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[634] Fourth Alabama; and Major R. F. Webb, Sixth North Carolina, although not wounded, were conspicuous upon this hotly contested field, leading forward the many brave men of their commands. After all the field and acting field officers of the Fifth Texas regiment had fallen, Captain J. N. M. Turner gallantly led that regiment through.

The next day, after burying the dead, the march was continued to Sudley Ford, and from thence to Hagerstown, Maryland, via Frederick City, crossing the Potomac at White's Ford. near Leesburg.

On the morning of the fourteenth September, we marched back to Boonsboroa Gap, a distance of some thirteen miles. This division, arriving between three and four o'clock P. M., found the troops of General D. H. Hill engaged with a large force of the enemy. By direction of the commanding General, I took up my position on the left of the pike. Soon orders came to change over to the right, as our troops on that side were giving way to superior numbers. On the march to the right, I met General Drayton's brigade coming out, saying the enemy had succeeded in passing to their rear. I at once inclined more to the right, over a very rugged country, and succeeded in getting in a position to receive the enemy. I at once ordered the Texas brigade, Colonel W. T. Wofford commanding, and the Third brigade, Colonel E. M. Law commanding, to move forward with bayonets fixed, which they did with their usual gallantry, driving the enemy and regaining all of our lost ground, when night came on and further pursuit ceased. On this field fell mortally wounded, Lieutenant-Colonel O. K. McLemore, of the Fourth Alabama, a most efficient, gallant, and valuable officer.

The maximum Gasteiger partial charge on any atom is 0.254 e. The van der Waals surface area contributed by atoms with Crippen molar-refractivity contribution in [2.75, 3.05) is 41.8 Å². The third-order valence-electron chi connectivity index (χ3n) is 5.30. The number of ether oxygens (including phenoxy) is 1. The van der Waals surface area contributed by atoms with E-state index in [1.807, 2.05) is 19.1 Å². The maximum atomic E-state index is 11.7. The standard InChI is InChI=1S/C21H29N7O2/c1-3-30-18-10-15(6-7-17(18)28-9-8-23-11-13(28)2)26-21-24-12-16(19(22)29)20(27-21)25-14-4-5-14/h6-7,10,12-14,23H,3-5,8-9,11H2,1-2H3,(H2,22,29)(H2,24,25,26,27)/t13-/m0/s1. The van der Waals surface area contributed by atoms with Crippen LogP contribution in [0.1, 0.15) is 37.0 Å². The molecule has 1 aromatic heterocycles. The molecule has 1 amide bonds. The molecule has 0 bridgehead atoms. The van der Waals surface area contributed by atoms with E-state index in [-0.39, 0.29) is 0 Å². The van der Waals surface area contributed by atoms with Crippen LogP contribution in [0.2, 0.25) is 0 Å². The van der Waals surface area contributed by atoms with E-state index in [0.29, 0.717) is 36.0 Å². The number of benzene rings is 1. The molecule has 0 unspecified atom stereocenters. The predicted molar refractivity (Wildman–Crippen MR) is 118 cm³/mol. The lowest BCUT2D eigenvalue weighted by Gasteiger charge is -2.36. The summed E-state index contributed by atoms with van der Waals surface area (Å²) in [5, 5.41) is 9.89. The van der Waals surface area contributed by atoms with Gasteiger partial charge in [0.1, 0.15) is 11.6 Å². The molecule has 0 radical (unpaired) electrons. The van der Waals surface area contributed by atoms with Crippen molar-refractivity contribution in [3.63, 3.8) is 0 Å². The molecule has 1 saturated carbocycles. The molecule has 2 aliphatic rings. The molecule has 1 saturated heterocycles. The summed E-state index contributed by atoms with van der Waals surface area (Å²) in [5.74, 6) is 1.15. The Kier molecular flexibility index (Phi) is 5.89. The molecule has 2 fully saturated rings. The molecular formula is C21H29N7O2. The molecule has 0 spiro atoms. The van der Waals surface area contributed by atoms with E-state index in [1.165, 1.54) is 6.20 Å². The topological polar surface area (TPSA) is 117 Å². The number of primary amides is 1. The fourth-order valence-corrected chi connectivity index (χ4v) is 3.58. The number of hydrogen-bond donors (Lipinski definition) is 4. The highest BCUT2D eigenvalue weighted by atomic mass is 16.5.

Soon after night, orders were received to withdraw, and for this division to constitute the rear guard of the army. The march was accordingly taken up in the direction of Sharpsburg. Arriving on the heights across the Antietam River, near the town, about twelve M., on the fifteenth instant, I was ordered to take position in line of battle on the right of the road leading to Boonsboroa, but soon received orders to move to the extreme left, near St. Mumma Church, on the Hagerstown pike, remaining in this position, under fire of the shells from the enemy, until nearly sunset on the evening of the sixteenth.

The enemy, having crossed higher up the Antietam, made an attack upon the left flank of our line of battle, the troops of this division being the only forces on our side engaged. We succeeded in checking and driving back the enemy a short distance, when night came on, and soon the firing ceased. During the engagement the brave and efficient Colonel P. F. Liddell, Eleventh Mississippi, fell, mortally wounded. The officers and men of my command having been without food for three days, except a half ration of beef for one day, and green corn, General Lawton, with two brigades, was directed to take my position, to enable my men to cook.